At 7 and 11 years old (and at secondary school, at 14 and 16), teachers measure children’s progress in each subject against attainment targets. In English, for instance, there are five basic targets: speaking and listening; reading; writing; spelling; and handwriting. For each target, there are ten levels of attainment. For example, in order to achieve attainment level 2 in writing, a child should, amongst other things, be able to structure sequences of real or imagined events coherently in chronological accounts - this could be in an account of a family occasion, or in a practical mathematics task, or in an adventure story.
At the age of 16 children take their examinations. Most take General Certificate of Secondary Education (GCSE) qualifications. Ordinary Levels - normally called just «O» Levels. Children take «O» Levels in as many subjects as they want to; some take one of two, others take as many as nine or ten. If you get good «O» Levels results, you can stay on at school until you are 18, in the Sixth Form. Those who stay on at school after GCSE usually study for two further years for «A» (Advanced) level exams in two or there subjects. They can broaden their range by taking «AS» levels, which demand the same standard of work as «A» levels but cover only half the content, or by taking courses leading to vocational qualifications. Education doesn’t stop with leaving school. Further education in particular is learning which, with its strong ties with commerce and industry, is vital in the effort to keep Britain economically competitive.
In 1991 the Government published plans aiming to ensure that everyone over 16 is encouraged to continue in education or training, and to remove barriers between academic and vocational education. Over 500 colleges of further education run courses on everything from catering to business studies. Most further education courses are vocational, but many colleges offer more academic courses, such as GCSE, and «A» levels. There are 400.000 full-time further educational students and 4 million who attend college part-time, by day or block release from their jobs or in the evening.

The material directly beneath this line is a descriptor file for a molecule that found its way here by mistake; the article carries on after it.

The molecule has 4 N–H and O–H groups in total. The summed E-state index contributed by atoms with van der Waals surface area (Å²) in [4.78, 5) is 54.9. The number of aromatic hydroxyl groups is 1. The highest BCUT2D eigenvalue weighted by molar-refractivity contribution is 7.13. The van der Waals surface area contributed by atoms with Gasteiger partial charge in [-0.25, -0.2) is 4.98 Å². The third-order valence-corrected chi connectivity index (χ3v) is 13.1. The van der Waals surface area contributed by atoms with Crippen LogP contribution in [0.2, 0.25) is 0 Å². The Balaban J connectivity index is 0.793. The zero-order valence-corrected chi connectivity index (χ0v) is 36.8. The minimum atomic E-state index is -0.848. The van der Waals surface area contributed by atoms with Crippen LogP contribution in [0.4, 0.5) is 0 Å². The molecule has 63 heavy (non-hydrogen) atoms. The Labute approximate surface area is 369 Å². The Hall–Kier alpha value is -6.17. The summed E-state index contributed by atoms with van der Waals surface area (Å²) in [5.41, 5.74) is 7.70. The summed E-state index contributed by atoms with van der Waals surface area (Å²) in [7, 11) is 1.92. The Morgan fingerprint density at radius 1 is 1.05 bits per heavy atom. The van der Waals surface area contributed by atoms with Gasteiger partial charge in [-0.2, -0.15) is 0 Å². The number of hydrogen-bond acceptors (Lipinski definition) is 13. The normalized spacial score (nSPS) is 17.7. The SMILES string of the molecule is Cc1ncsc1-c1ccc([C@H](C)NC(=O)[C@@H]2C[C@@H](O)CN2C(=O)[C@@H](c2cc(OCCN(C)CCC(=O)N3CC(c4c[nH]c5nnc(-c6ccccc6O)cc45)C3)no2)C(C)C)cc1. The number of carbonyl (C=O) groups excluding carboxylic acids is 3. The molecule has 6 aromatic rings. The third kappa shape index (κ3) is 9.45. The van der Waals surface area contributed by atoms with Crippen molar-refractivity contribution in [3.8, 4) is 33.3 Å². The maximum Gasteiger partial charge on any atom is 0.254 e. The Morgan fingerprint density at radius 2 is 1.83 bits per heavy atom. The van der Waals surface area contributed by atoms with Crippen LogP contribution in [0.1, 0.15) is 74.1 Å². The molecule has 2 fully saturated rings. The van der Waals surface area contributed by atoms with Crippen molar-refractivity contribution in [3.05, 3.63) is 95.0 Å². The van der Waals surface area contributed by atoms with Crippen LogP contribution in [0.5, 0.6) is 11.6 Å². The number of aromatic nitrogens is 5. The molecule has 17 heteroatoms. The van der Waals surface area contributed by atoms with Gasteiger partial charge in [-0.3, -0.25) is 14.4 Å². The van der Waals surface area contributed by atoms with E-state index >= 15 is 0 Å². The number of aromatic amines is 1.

The new National Vocational Qualifications are designed to ensure the relevance of vocational qualifications to employers. More than 2,5 million adults aged 19 or over enroll each year on further education courses- which lead to qualifications or access to higher education; or that teach a craft, a sport, or an aspect of culture. All Britain’s universities enjoy complete academic freedom. They appoint their own staff and decide what and how to teach.
The tradition of excellence dates back to the 12 th and 13 th centuries, when Oxford and Cambridge Universities were founded. Four Scottish universities were established in the 14 th and 15 th centuries, while the rest of Britain’s 47 universities were set up in the last 200 years. First degree courses usually last three or four years. The Open University is a little different, because it relies on distance- learning. Prospective students don’t require any conventional academic qualifications to enroll, but the standards of Open University degrees are as high as at other universities.
England and Wales’s 34 polytechnics tend to be more vocationally - orientated than universities, providing degree and sub-degree vocational courses as well as traditional academic degree courses. Many polytechnics (and the 13 central institutions in Scotland) have close links with business, and many students have jobs and attend part-time. For those without standard entry qualifications, access and foundation courses can provide a way in to higher education. The number of access courses in Britain is increasing rapidly.
сompulsory - обязательный
primary education - начальная школа
infant school - начальные классы
junior school - средние классы
nursery education - дошкольное обучение
comprehensive school - общеобразовательная школа
free education - бесплатное образование
private school - частная школа
public school - частная школа
target - цель; план; задания; состязания; классовая или контрольная цифра
attainment - успеваемость; (pl) навыки, знания
structure - структура; строение; строй
sequence - последовательность, порядок, следование
coherent - связный, согласованный, последовательный
account - расчет, подсчет; важность, значение
GCSE - General Certificate of Secondary Education – общий аттестат о среднем образовании, экзамен на аттестат о среднем образовании
Ordinary level («O») - обычный уровень
Advanced level («A») - продвинутый уровень
vocational - профессиональный
academic - общеобразовательный
to encourage - поддерживать, поощрять; подстрекать
to cater - обслуживать
full-time study - дневное обучение
part-time study - заочное или вечернее обучение
adult - взрослый
to enrol - вносить в список (учащихся); регистрировать
access - доступ
the Open University - открытый университет
conventional - обычный, общепринятый, традиционный
degree - степень